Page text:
There's not a lot of information in popular historical accounts or art history about pottery as an art form or as something people cared about, but there is a great deal known about pottery styles and types. Ceramic fragments care tested and analyzed to determine when it was made. In places where pottery has been made in the past, pottery is used to date archeological finds. But very often, little attention is given to pottery as an expression of its time or culture.
The one exception is the very fine Greek pottery we see in museums. These wares are beautifully decorated in contrasting colours, and technically, are among the finest pottery ever produced. However, this tradition of pottery-making died out in Greece itself, and had little effect on pottery in the rest of Europe.
The Romans made very fine pottery, and wherever the Roman Empire went, Roman styles and methods of production went as well. Some pottery, like Samian ware produced in southern France, was very finely made, beautiful, and highly prized. The Romans also made many varieties of utilitarian ware for use in the kitchen or at the table. The workmanship was generally good, but the quality of the pots themselves depended on the local clay. Clay is very heavy, so potters work near clay deposits, whether the clay was ideal or not.
Once the Romans left an area, the knowledge of how to make Roman-style pottery or fire Roman-style kilns left with them. In Britain, there had been a long tradition of pottery, which was replaced in most of the British Isles by Roman styles and techniques.
In the Post-Roman era, new forms and styles began slowly to develop. The Anglo-Saxons brought their own types of pottery from the Continent, although the early Saxon potters in what became England were not necessarily as skilled as their counterparts at home. It also took time for kiln technology in Britain to catch up with what was in use on the Continent.
In most of Europe from the invention of pottery into the early Middle Ages, pottery was used for storing and cooking food and beverages, and for food preparation in the kitchen. It was also used for shipping foodstuffs, because it could be made fairly thick, so it wasn't as breakable as glass. It was cheap, so if it only lasted one trip, it was no matter. Archeologists find broken pottery and pottery sherds in medieval towns and settlements all the time, and estimate that most cooking pots lasted only a week or so.
Poor people drank out of wood, bone or antler cups, or leather wineskins, and made bowls or plates out of wood. Wealthier people ate off metal plates and drank out of metal and sometimes glass.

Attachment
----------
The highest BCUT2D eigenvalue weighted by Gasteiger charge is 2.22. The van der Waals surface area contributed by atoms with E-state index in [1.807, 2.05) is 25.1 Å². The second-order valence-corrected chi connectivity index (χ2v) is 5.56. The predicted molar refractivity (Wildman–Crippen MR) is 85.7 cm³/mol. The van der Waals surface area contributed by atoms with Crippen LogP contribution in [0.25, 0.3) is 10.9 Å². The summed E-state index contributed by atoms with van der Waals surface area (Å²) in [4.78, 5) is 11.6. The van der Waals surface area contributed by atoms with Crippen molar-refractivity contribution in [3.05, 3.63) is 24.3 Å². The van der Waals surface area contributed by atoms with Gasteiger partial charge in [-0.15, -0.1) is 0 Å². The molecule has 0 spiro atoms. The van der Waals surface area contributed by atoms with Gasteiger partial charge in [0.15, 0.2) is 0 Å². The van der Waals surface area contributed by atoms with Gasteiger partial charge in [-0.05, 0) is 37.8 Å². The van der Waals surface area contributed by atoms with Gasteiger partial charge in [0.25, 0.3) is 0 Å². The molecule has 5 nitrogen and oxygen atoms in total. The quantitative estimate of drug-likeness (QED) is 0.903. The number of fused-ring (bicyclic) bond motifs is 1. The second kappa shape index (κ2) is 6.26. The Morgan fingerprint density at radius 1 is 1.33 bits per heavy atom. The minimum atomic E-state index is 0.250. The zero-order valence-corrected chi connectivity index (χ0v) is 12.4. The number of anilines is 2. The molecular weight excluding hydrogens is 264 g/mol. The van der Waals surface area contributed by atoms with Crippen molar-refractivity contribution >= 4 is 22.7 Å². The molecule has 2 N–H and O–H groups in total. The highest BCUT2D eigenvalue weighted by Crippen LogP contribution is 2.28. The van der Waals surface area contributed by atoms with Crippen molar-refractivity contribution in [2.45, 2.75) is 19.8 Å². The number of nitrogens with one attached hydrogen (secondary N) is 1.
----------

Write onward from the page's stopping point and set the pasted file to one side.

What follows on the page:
The one thing pottery was used for was jugs, because wine and beer don't taste very good stored in metal. Glass was expensive and very fragile. Pottery jugs also kept the wine slightly cooler due to transpiration, so this was also desirable. We find many jugs and pitchers throughout the Middle Ages. Potters could often produce them in precise sizes to use as measures. The Greeks had made amphorae, large 2 handled jugs for storing and shipping wine, and those continued to be be made in many parts of Europe, especially around the Mediterranean. Amphorae have rounded or pointed bottoms, which let them be stacked sideways to be shipped.
Muslims were forbidden to use metal plates and bowls. In the Middle East, Spain and North Africa, pottery was developed into a fine art, and was highly prized. Byzantine potters, poised between the Christian world of Europe and the Islamic world, were able to see and copy styles and techniques from both traditions.
With the Crusades, Europeans brought home pottery as souvenirs. Some was made by Muslim potters, while some was made by Chinese potters. Chinese porcelain in particular was highly prized. The thin walls and pure white colour of porcelain vessels were much admired. From this time on, the history of European pottery became the story of European potters trying to steal or imitate the styles and secrets of Chinese porcelain or Islamic pottery.
When the Moors were forced out of Spain in the 15th century, many Muslim potters settled in Italy and the Byzantine parts of Europe, adding their talents to pottery forms like maiolica and sgraffito. Many well-known Renaissance painters also made pottery, and beautiful pottery plates and jugs became prestige objects of art for the very wealthy merchants in Italy and Venice.
Sgraffito plate, JoAnn Turner. White clay over red clay, fired to Cone 6, fired again with food-safe lead glaze.
The pattern around the rim is taken from several plates made in Italy in the late 15th or early 16th century. The scrolls are identical on these plates, down to the tiniest details, which tells me a stencil or other guide was used to get the same design on items produced in one studio.
The central image is from a Spanish plate of about the same period, with an interlaced 8 pointed star, often seen on Islamic pottery and tilework.
Hand-built round cup, JoAnn Turner. Made of thick red clay carved into grapes and grapevines, then stained with iron oxide stain to enhance the details. The decorative style is taken from metal objects and sculpture from the late Middle Ages and early Renaissance.